Review: Four stars for world premiere of Alan Ayckbourn's Family Album in Scarborough

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Family Album, Stephen Joseph Theatre, Scarborough, 4/5

By Sue Wilkinson

As poet Philip Larkin said – and let’s put it politely – “They screw you up your mum and dad. They may not mean to, but they do”.

Family Album written and directed by Alan Ayckbourn at The Stephen Joseph Theatre, Scarborough.Family Album written and directed by Alan Ayckbourn at The Stephen Joseph Theatre, Scarborough.
Family Album written and directed by Alan Ayckbourn at The Stephen Joseph Theatre, Scarborough.

It is Larkin’s This Be The Verse which springs to mind when watching Alan Ayckbourn’s 87th play Family Album which has had its world premiere at the Stephen Joseph Theatre.

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The play opens in 1952 as housewife Peggy and RAF veteran John proudly move into the first home they can really call their own.

Typically for Ayckbourn, it is not long before the fractures appear in this seemingly middle-class idyll.

The couple begins to argue about where the furniture goes – it is surprising how much venom can be instilled into the word ‘darling’ – and builds into a row about the bringing up of their son Dickie and daughter Sandie.

Peggy wants the best education and opportunities for her gifted daughter, John wants all the resources put into Dickie and, worse, thinks money spent on Sandie is a waste of time.

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It would be easy to dismiss John as a misogynistic bully who thinks a good slap is the best way to discipline his children – after all “his father did it to him and made him the man he is today”. More echoes of Larkin: “But they [parents] were screwed up in their turn.”

We meet Sandie in 1992. She is living in the house she has inherited from her parents and is hosting a 10-year-old’s birthday party without her AWOL husband.

The third and final time zone of the play is now. Granddaughter Alison and her partner Jess are escaping the house Alison has inherited.

To Larkin’s final verse: “Man hands on misery to man … don’t have any kids yourself.”

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Family Album was inspired by a programme on BBC4 called A House Through Time – and Ayckbourn has copied that idea but on a smaller scale – rather than a home through the centuries, it is a look at life over the past eight decades.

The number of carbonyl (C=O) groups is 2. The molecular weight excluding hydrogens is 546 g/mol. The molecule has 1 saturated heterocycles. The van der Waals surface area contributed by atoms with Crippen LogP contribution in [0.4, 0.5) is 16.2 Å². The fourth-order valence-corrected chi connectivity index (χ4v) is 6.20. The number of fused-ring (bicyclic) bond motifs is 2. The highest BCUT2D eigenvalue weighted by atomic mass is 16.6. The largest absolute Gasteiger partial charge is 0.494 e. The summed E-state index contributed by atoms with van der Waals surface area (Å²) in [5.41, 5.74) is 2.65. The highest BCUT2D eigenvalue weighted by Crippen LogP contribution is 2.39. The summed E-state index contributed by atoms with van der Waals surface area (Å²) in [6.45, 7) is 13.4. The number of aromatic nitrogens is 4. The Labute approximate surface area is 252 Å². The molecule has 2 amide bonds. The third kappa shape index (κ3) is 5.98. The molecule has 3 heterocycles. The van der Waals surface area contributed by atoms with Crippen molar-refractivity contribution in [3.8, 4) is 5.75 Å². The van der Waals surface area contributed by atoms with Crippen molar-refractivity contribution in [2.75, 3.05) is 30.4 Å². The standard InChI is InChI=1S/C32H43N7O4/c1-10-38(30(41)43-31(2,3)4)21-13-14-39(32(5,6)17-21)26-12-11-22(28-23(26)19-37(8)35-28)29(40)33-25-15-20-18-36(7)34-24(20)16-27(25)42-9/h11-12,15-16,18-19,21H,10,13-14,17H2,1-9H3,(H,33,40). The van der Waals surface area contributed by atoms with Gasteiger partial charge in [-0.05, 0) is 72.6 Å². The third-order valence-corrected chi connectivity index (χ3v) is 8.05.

Politics and social mores change – the influence of one generation of a family on that of another does not. There are profound and bleak things to be heard in Family Album but there is also love and hope – and it is wrapped up in Ayckbourn’s deft and light touch which takes you deviously into darker reaches of the soul.

There is also his characteristic playing with time – the action happens in all three time zones at the same time as the actors weave in between each other.

The performances from the cast of five – not counting the ‘to-me-to-you’ hilarious removal men – are outstanding. Antony Eden brings a pathos to the bullying and damaged minor public schooled John and Georgia Burnell a steely edge to his wife Peggy.

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The most joy and laughs are in the double act which is Elizabeth Boag as granddaughter Alison and her wife, a working-class northerner Jess, played by Tanya-Loretta Dee. Boag has the most baggage to carry – a lifetime of hurt, expectation and abandonment. Her pain is obvious but so is her zest to live her life her way.

Frances Marshall as Sandie is the most damaged. Her performance as the hippy mum is deeply moving as it becomes clear she has been scarred by her childhood. To paraphrase Larkin, her parents have filled her with the faults they had and added some extra, just for her.

Family Album is on at the Stephen Joseph Theatre, Scarborough, until Saturday October 1. Tickets on 01723 370541 and online at


See How They Run (12A)

In cinemas today, 4/5

By Damon Smith

At the Ambassadors Theatre in London’s glittering West End, cast and crew of a smash hit 1950s play produced by Petula Spencer (Ruth Wilson) are buzzing with excitement at news that American film producer John Woolf (Reece Shearsmith) intends to translate their stage hit to the big screen.

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Leo Kopernick (Adrien Brody) will direct an adaptation penned by playwright Mervyn Cocker-Norris (David Oyelowo).

The cast of the London production including Richard Attenborough (Harris Dickinson) and his wife Sheila Sim (Pearl Chanda) are hopeful of making the leap to Hollywood.

When a murder victim is discovered on stage, Inspector Stoppard (Sam Rockwell) and eager-to-please rookie Constable Stalker (Saoirse Ronan) arrive at the theatre to solve the case.

Everyone is a suspect including usher Dennis (Charlie Cooper), a theatrical Dame (Shirley Henderson) and her trusty butler (Paul Chahidi).

Time is of the essence as a diabolical killer threatens to strike again and again in a comical whodunnit penned by Mark Chappell and directed by Tom George.